SACRAMENTO — Gov. Arnold Schwarzenegger's redistricting initiative in the upcoming special election would create some closer races — even in the populous Bay Area and Los Angeles Democratic strongholds — but would not shift decisive power to Republicans, a new report will show today.

The study by the Institute of Governmental Studies at the University of California, Berkeley is foreshadowed in research papers obtained by the Oakland Tribune and roughly matches previous findings by institutes at Claremont McKenna College and the University of Southern California.

In a study of one East Bay legislative seat, currently held by Sen. Liz Figueroa, D-Fremont, undergraduate researcher Miguel Manriquez concluded that Schwarzenegger's reapportionment proposal would "not threaten the Democratic seat in (the East Bay's) Senate District 10."

"It may have more of an effect inland where there are more conservatives, but Los Angeles and the Bay Area are significantly Democratic and there would not be much of a threat to Democratic safety in these regions," he concludes.

Competitive boost

The Republican governor's initiative, Proposition 77 on the Nov. 8 special election ballot, would create a panel of retired judges to draw district lines for congressional, Assembly and Senate seats, rather than have the Democrat-dominated Legislature draw the lines.

Then the new lines would be taken before voters.

The Rose Institute at Claremont McKenna College, which has prepared GOP-supported redistricting plans in the past, recently concluded that Proposition 77 would lead to seven competitive Assembly districts, eight competitive state Senate districts and 10 competitive congressional districts.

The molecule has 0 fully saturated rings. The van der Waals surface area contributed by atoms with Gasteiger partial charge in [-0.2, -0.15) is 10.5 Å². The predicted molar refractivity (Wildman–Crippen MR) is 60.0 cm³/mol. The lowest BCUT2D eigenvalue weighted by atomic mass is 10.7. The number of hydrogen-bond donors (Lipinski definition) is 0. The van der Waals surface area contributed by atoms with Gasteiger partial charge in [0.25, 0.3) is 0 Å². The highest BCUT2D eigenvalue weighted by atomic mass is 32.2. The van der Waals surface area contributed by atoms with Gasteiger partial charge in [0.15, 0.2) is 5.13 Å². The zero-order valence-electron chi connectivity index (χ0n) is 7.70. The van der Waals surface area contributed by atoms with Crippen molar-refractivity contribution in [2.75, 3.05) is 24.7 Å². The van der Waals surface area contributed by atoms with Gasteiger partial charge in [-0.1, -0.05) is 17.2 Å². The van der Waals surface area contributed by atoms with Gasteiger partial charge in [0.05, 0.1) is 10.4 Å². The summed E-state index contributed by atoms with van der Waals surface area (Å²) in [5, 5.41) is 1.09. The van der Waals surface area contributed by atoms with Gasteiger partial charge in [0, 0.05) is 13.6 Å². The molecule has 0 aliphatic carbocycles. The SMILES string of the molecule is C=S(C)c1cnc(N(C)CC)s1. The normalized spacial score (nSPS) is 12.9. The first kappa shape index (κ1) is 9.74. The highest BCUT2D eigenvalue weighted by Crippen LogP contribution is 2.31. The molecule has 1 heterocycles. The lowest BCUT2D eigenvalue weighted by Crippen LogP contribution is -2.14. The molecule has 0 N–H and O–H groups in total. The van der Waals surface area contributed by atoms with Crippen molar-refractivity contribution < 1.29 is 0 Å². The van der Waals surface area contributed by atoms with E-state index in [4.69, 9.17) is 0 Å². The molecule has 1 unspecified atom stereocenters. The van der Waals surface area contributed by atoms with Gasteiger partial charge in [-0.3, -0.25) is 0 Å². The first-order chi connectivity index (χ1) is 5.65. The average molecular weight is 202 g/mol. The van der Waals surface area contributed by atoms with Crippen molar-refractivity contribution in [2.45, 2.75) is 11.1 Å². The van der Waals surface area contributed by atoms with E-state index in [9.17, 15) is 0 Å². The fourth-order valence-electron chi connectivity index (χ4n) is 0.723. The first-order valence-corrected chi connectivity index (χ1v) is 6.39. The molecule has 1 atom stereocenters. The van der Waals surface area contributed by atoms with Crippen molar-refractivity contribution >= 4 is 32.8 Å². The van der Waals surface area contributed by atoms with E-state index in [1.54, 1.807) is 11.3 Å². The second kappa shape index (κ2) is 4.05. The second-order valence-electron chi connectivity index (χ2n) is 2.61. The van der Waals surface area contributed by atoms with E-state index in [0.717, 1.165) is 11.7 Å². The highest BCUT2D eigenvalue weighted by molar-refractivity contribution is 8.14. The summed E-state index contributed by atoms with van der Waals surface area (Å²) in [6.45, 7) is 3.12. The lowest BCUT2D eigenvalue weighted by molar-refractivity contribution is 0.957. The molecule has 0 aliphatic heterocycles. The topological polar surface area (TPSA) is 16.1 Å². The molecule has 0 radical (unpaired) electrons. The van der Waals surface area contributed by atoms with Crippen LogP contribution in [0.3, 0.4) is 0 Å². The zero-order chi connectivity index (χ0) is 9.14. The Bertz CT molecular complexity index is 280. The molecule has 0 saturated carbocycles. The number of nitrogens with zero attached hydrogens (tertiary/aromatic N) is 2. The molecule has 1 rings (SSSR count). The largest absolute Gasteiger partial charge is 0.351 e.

The USC California Policy Institute reached a similar conclusion about competition.

In the 1990s, California had more than 50 legislative and congressional districts out of 153 that could be remotely described as competitive; that number has dropped to about 30.

Researchers believe Proposition 77 would boost that number back into the 50s.

California's current political maps are the product of a 2001 deal made by Democratic and Republican lawmakers to ensure easy re-election for incumbents.

Bruce Cain, who as head of the Institute of Governmental Studies at UC Berkeley oversaw the report due for release today, has concluded that the Rose Institute's numbers appear to be reasonable, based on his own research.

"Their numbers are an estimate; all our numbers are an estimate, but they're perfectly sensible," Cain told McClatchy News Service.

Don't expect a shake-up

Proposition 77 could even boost competitiveness around the edges of the Bay Area, such as in the southern Peninsula's 21st Assembly District, now held by Sen. Joe Simitian, D-Palo Alto, according to Berkeley researchers.

But despite the predicted increase in competitiveness, experts caution against expecting a dramatic shakeup of political power.

In Sacramento, Democrats are firmly in control of the Legislature and are expected to remain dominant in this Democratic-leaning state.

Supporters of Proposition 77 say it would bring much-needed reform, while opponents say it is unfair and unworkable.

On Monday, the two sides withheld judgment of the Berkeley study until its formal release today.

Contact Sacramento Bureau Chief Steve Geissinger at sgeissinger@angnewspapers.com.